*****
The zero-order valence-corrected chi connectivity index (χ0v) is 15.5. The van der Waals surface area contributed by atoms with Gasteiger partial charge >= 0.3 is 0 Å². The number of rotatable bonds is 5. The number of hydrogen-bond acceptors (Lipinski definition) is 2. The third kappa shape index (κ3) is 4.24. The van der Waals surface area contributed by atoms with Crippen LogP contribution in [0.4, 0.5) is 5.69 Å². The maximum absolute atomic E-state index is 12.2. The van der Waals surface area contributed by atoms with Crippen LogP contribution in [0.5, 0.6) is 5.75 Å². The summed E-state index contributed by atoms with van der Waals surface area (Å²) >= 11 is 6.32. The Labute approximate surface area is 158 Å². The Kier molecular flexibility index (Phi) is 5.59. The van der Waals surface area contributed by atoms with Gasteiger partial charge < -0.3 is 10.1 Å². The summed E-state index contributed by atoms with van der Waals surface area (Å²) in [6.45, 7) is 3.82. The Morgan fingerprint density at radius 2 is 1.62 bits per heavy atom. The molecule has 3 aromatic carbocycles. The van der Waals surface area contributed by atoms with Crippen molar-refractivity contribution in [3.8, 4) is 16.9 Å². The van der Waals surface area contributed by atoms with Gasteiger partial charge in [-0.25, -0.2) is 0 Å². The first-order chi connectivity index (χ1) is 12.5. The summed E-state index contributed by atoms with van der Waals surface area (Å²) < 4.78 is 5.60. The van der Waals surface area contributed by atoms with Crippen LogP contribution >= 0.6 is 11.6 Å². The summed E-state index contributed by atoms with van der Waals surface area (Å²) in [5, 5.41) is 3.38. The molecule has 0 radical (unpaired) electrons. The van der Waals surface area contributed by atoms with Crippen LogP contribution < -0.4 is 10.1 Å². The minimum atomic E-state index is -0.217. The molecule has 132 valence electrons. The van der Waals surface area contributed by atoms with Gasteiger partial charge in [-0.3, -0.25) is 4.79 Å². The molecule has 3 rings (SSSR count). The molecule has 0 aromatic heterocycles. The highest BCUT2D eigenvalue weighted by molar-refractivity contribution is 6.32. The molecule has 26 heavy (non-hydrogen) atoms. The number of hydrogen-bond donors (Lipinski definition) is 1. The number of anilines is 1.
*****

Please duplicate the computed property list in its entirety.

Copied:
The zero-order valence-corrected chi connectivity index (χ0v) is 15.5. The van der Waals surface area contributed by atoms with Gasteiger partial charge >= 0.3 is 0 Å². The number of rotatable bonds is 5. The number of hydrogen-bond acceptors (Lipinski definition) is 2. The third kappa shape index (κ3) is 4.24. The van der Waals surface area contributed by atoms with Crippen LogP contribution in [0.4, 0.5) is 5.69 Å². The maximum absolute atomic E-state index is 12.2. The van der Waals surface area contributed by atoms with Crippen LogP contribution in [0.5, 0.6) is 5.75 Å². The summed E-state index contributed by atoms with van der Waals surface area (Å²) >= 11 is 6.32. The Labute approximate surface area is 158 Å². The Kier molecular flexibility index (Phi) is 5.59. The van der Waals surface area contributed by atoms with Gasteiger partial charge < -0.3 is 10.1 Å². The summed E-state index contributed by atoms with van der Waals surface area (Å²) in [6.45, 7) is 3.82. The Morgan fingerprint density at radius 2 is 1.62 bits per heavy atom. The molecule has 3 aromatic carbocycles. The van der Waals surface area contributed by atoms with Crippen molar-refractivity contribution in [3.8, 4) is 16.9 Å². The van der Waals surface area contributed by atoms with Gasteiger partial charge in [-0.25, -0.2) is 0 Å². The first-order chi connectivity index (χ1) is 12.5. The summed E-state index contributed by atoms with van der Waals surface area (Å²) < 4.78 is 5.60. The van der Waals surface area contributed by atoms with Crippen LogP contribution >= 0.6 is 11.6 Å². The summed E-state index contributed by atoms with van der Waals surface area (Å²) in [5, 5.41) is 3.38. The molecule has 0 radical (unpaired) electrons. The van der Waals surface area contributed by atoms with Crippen LogP contribution < -0.4 is 10.1 Å². The minimum atomic E-state index is -0.217. The molecule has 132 valence electrons. The van der Waals surface area contributed by atoms with Gasteiger partial charge in [-0.3, -0.25) is 4.79 Å². The molecule has 3 rings (SSSR count). The molecule has 0 aromatic heterocycles. The highest BCUT2D eigenvalue weighted by molar-refractivity contribution is 6.32. The molecule has 26 heavy (non-hydrogen) atoms. The number of hydrogen-bond donors (Lipinski definition) is 1. The number of anilines is 1.